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Prediction of Cancer Rescue p53 Mutants In Silico Using Naive Bayes Learning Methodology

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This research is focussed on predicting through Naive Bayes learning, the possible p53 rescue mutants from amino-acid substitutions at the second, third and fourth site recombination that could reinstate normal p53 activity. The Naive Bayes probability values of the amino-acid substitutions at the respective site-wise recombination were utilized to formulate the proposed Genetic Mutant Marker Extraction (GMME) technique that could unearth the hot spot cancer, strong rescue and weak rescue mutants. The p53 mutation records depicting the amino-acid substitutions obtained by yeast assays comprising of nearly 16,700 records, available at the University of California, Machine Learning Repository, were utilized as the training dataset for the GMME technique. The proposed GMME technique revealed the hot spot cancer mutants, strong rescue and weak rescue mutants leading to the detection of probable genetic markers for Cancer prediction from the surface regions 96-289 constituting the second, third and fourth site recombinations. Thus far, computational approaches have been able to predict rescue markers at region-specific mutations (96-105, 114-123, 130-156 and 223- 232) with respect to the second site recombination for three hot spot cancer mutants only viz, P152L, R158L and G245S. The GMME technique aimed at predicting possible rescue markers for p53 mutants at the second, third and fourth site recombinations revealing novel rescue markers for fourteen hot spot cancer mutants. Moreover, the GMME technique can be extended effectively to increasing number of recombinant sites that can be efficiently utilized to predict novel rescue markers.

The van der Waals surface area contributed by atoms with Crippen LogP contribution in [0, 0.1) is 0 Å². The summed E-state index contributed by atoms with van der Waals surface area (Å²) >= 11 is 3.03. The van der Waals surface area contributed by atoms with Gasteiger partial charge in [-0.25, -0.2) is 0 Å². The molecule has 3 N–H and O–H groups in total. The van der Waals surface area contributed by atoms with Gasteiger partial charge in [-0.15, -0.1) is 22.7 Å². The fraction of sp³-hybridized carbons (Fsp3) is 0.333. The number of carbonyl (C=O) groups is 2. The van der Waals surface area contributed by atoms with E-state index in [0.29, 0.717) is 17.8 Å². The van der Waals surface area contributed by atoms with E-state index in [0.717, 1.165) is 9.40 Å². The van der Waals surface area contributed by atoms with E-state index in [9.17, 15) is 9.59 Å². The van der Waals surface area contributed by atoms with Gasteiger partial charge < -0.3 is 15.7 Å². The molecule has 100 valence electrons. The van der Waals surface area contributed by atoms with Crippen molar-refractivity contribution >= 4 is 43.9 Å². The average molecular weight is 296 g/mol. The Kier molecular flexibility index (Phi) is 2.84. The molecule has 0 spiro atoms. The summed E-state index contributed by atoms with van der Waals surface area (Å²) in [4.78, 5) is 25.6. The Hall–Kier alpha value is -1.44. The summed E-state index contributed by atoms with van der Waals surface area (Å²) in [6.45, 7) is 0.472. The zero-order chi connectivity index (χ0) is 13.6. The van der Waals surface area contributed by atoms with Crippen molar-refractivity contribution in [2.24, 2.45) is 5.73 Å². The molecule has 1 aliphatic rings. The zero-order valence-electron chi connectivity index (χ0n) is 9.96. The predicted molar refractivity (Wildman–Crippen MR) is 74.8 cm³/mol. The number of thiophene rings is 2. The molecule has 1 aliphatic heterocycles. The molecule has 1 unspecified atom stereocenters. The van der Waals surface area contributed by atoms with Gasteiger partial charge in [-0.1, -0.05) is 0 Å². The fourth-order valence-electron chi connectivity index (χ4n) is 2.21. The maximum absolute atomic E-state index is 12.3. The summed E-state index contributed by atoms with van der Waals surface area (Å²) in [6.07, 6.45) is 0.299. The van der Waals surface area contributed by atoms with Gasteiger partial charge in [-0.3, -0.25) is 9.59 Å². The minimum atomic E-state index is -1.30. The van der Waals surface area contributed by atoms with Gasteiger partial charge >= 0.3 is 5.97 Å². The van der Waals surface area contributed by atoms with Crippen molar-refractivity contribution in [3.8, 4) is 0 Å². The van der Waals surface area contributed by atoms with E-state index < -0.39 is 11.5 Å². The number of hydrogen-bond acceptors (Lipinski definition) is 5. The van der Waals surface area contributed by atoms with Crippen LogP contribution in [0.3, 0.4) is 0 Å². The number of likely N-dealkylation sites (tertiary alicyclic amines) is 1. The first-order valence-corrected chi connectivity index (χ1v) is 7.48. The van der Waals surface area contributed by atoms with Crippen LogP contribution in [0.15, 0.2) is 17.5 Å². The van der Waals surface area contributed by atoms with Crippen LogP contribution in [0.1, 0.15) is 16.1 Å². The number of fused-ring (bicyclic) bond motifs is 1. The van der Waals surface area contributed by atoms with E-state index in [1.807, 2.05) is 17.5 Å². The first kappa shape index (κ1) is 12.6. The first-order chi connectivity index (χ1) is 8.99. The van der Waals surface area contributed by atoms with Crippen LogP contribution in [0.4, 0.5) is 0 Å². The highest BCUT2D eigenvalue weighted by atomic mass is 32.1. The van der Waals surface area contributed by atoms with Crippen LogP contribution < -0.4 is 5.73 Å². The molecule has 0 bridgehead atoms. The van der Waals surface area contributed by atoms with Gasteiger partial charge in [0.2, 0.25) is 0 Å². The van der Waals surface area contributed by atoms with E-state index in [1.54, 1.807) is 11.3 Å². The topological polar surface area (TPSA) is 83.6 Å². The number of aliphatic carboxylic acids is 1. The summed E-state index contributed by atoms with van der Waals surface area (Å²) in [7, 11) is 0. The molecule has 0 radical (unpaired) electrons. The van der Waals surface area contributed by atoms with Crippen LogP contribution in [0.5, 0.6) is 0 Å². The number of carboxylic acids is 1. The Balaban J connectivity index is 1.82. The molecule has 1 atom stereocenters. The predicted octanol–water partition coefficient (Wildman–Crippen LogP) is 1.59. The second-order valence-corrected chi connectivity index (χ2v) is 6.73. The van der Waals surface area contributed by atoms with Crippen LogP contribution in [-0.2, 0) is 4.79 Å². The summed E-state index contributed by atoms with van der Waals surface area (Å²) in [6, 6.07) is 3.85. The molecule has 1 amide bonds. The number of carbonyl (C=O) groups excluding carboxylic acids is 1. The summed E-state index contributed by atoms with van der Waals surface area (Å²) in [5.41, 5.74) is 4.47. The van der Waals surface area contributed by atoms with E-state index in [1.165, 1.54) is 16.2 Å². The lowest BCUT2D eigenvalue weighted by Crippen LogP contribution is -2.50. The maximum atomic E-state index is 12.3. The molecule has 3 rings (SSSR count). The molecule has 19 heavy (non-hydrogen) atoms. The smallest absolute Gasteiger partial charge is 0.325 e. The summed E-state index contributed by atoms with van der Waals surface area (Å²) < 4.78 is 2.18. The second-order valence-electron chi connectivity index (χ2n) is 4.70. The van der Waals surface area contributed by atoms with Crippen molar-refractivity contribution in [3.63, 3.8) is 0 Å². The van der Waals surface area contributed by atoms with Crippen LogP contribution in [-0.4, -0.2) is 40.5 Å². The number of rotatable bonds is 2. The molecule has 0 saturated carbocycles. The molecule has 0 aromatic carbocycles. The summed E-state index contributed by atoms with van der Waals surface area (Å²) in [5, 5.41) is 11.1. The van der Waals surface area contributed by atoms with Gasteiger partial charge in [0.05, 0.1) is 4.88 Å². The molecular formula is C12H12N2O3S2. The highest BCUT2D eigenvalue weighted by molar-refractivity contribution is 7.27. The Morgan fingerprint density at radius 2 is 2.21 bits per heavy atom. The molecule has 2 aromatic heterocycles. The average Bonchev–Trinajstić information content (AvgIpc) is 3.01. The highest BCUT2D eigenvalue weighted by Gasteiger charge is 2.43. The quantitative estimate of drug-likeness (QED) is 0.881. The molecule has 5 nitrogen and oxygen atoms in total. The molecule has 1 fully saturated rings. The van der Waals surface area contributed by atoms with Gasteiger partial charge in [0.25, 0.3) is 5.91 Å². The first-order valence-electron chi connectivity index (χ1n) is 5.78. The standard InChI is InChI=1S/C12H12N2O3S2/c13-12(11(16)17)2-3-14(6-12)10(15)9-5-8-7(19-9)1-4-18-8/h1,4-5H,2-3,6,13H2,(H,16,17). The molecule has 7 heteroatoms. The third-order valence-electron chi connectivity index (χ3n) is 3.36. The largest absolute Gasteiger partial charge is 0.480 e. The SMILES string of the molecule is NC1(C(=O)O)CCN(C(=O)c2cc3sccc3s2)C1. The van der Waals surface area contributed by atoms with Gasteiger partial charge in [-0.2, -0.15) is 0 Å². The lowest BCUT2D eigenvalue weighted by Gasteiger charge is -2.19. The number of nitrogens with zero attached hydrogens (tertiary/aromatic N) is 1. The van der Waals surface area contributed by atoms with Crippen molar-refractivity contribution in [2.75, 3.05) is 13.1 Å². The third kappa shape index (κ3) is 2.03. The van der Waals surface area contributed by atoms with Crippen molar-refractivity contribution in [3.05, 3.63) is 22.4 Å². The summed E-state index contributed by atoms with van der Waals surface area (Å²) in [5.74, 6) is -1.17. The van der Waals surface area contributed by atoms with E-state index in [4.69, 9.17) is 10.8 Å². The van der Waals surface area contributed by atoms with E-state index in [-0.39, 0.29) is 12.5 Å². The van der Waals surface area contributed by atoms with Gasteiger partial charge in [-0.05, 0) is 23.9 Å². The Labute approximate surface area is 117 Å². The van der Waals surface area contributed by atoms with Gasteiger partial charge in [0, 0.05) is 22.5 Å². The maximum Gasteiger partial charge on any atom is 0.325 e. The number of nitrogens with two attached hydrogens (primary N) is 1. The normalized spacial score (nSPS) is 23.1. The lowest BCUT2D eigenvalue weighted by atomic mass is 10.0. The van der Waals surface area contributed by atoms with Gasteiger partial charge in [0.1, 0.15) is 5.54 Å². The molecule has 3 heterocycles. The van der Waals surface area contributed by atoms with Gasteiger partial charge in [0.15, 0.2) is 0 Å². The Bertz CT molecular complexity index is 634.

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Keywords: Classification; cancer; data mining; genetic marker prediction; mutations; p53

Document Type: Research Article

Publication date: November 1, 2013

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  • Protein & Peptide Letters publishes short papers in all important aspects of protein and peptide research, including structural studies, recombinant expression, function, synthesis, enzymology, immunology, molecular modeling, drug design etc. Manuscripts must have a significant element of novelty, timeliness and urgency that merit rapid publication. Reports of crystallisation, and preliminary structure determinations of biologically important proteins are acceptable. Purely theoretical papers are also acceptable provided they provide new insight into the principles of protein/peptide structure and function.
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